PROJECT #115

Project #115 | Improving Sanitation in Sierra Leone

Our partnership with OneVillage Partners

Sierra Leone was among the most affected countries of the Western Africa Ebola outbreak in 2014. The region has been resilient during this health shock but recovery is still underway. Given that Ebola was primarily spread through the exchange of bodily fluids, people are now highly aware of the importance of sanitation and hygiene. However, the lack of sanitary latrines was, and remains, a particularly serious problem where individuals and households lack access to such facilities. 

We partnered with OneVillage Partners to address the immense need for improved sanitation facilities in rural Sierra Leone, particularly in the villages of Makka and Madina. The objective of this project was to improve sanitation access as a way to improve health and minimize the spread of diarrhea, respiratory illness, and sickness. Additionally, this project encouraged community participation and involvement, to ensure long-term behavior change. Twenty-four community leaders between the two villages were educated on the project. This gave them the tools to effectively implement, promote, and teach other members of their community the importance of utilizing these new sanitary facilities. 

Our collective impact

Latrines Constructed

Households with Latrine Access

Trainings on Sanitation & Hygiene

Meet Samuel

Samuel is a young and dynamic father of two children, living in a small mountainous village named Makka in the east of Sierra Leone. Samuel comes from a long line of farmers, and uses the income generated from each harvest to feed, clothe, and educate his family. Due to the poor health infrastructure in his community, farming as a livelihood has been negatively impacted. The lack of latrines and the close proximity of farmland to the town have meant that this land is increasingly used as an open defecation site. With determination to salvage the situation, the partnership with OneVillage Partners served as a source of hope for Samuel and the entire community. Fifteen of the 33 latrines constructed in Makka were in Samuel’s neighborhood. Today, Samuel and his family are very happy, and their farmland is restored. Samuel stated proudly, “My family’s source of livelihood is restored because of our sustainable sanitation project. My dream is to encourage other families to utilize the facility in the best way possible, for wellbeing of present and future generations.”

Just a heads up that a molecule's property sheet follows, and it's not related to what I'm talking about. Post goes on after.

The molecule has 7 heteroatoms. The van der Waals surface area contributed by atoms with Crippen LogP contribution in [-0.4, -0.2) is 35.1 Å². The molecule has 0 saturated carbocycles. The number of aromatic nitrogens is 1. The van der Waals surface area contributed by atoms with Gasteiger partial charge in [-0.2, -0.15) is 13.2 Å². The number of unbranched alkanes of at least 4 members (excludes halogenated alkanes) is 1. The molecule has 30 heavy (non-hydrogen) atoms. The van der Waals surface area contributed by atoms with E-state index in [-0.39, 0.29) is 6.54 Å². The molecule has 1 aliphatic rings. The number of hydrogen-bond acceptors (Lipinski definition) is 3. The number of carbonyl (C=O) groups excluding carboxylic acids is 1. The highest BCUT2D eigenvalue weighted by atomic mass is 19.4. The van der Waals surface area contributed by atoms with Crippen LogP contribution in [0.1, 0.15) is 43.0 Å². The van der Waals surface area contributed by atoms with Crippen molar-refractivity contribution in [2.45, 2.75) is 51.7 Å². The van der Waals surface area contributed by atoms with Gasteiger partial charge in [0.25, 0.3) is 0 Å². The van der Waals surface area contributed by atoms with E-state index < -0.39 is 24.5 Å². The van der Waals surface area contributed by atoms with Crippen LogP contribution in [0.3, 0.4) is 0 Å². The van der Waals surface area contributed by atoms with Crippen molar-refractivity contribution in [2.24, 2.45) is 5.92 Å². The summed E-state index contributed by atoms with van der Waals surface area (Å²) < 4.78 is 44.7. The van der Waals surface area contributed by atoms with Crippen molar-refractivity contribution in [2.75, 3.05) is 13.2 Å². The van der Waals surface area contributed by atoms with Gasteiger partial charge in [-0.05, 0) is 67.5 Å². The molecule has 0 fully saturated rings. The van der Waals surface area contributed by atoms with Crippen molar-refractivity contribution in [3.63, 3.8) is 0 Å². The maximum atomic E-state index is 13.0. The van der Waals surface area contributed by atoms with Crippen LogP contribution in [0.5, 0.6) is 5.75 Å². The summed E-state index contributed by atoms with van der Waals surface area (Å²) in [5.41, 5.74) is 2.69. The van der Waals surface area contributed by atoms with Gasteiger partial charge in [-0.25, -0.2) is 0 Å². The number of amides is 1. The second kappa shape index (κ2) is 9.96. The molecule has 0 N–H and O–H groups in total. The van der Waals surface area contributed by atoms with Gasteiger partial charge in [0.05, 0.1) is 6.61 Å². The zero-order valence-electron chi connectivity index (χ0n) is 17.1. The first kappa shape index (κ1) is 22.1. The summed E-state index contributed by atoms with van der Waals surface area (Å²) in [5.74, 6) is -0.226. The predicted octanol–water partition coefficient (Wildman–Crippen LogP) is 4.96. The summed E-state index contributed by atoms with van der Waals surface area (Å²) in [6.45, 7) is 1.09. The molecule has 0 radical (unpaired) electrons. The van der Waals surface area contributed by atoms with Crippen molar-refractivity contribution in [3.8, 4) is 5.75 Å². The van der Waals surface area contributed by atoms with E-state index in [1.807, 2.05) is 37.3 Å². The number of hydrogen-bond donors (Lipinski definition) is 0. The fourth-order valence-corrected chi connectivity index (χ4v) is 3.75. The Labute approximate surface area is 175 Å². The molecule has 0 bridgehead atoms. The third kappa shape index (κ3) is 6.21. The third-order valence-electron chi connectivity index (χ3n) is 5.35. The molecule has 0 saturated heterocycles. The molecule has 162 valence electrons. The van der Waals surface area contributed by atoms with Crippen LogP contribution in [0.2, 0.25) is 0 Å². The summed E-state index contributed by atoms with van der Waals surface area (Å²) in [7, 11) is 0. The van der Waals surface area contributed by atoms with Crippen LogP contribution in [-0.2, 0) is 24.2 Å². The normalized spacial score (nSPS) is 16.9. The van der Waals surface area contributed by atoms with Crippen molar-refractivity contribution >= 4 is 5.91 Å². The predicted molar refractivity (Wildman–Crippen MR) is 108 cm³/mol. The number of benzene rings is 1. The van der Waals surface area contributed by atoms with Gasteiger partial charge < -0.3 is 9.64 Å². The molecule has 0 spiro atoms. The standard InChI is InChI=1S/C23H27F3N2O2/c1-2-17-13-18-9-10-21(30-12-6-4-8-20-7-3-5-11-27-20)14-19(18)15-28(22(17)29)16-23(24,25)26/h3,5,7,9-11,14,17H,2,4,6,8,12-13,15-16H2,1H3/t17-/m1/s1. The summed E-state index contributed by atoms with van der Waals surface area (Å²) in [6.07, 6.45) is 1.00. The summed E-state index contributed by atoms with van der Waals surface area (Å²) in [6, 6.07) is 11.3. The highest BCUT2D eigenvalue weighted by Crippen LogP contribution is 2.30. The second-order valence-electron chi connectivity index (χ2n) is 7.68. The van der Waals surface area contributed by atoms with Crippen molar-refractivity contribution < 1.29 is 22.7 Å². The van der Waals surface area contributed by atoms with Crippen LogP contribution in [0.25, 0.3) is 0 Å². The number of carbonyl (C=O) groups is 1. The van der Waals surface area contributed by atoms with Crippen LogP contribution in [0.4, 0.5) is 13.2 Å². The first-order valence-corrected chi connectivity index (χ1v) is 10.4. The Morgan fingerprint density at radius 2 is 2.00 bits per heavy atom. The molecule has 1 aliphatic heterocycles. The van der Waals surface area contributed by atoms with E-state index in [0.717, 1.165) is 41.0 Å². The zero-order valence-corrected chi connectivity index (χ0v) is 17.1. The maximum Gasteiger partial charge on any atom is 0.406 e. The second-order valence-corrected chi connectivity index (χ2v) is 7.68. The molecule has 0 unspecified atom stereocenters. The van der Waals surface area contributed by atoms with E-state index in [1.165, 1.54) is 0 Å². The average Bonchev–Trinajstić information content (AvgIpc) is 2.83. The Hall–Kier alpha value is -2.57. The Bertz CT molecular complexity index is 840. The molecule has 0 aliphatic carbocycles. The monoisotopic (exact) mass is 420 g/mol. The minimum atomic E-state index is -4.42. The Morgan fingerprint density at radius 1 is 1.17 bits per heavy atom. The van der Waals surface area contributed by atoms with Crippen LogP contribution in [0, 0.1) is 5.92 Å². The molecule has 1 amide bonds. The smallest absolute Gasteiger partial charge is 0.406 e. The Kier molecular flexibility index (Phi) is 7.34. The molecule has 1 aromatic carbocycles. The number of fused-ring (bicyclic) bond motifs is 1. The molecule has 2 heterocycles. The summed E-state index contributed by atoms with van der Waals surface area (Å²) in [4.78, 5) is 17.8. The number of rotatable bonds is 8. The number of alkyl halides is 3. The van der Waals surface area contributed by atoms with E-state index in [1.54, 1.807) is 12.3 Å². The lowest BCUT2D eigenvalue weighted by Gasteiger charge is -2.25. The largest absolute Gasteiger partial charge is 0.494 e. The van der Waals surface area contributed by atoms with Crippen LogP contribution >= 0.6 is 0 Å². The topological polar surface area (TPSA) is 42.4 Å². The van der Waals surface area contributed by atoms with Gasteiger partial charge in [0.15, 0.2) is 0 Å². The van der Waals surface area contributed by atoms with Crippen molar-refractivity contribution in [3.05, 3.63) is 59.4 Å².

Thank you for making this possible!

Our movement is grassroots, to us that not only means the work on the ground is led by local leaders with the support of the community, but it also means that we raise the funds for our projects through everyday donors just like you. In addition to all the donors that gave $25, $100, or $250 and the campaigners that ran a race or donated their birthday to raise funds, we also want to thank our generous business, school, and faith sponsors who believed in our work and joined the movement.

If you want to support future projects like this you can make a donation to our clean water fund.

 

 

One Day's Wages is a grassroots movement of people, stories, and actions to alleviate extreme global poverty

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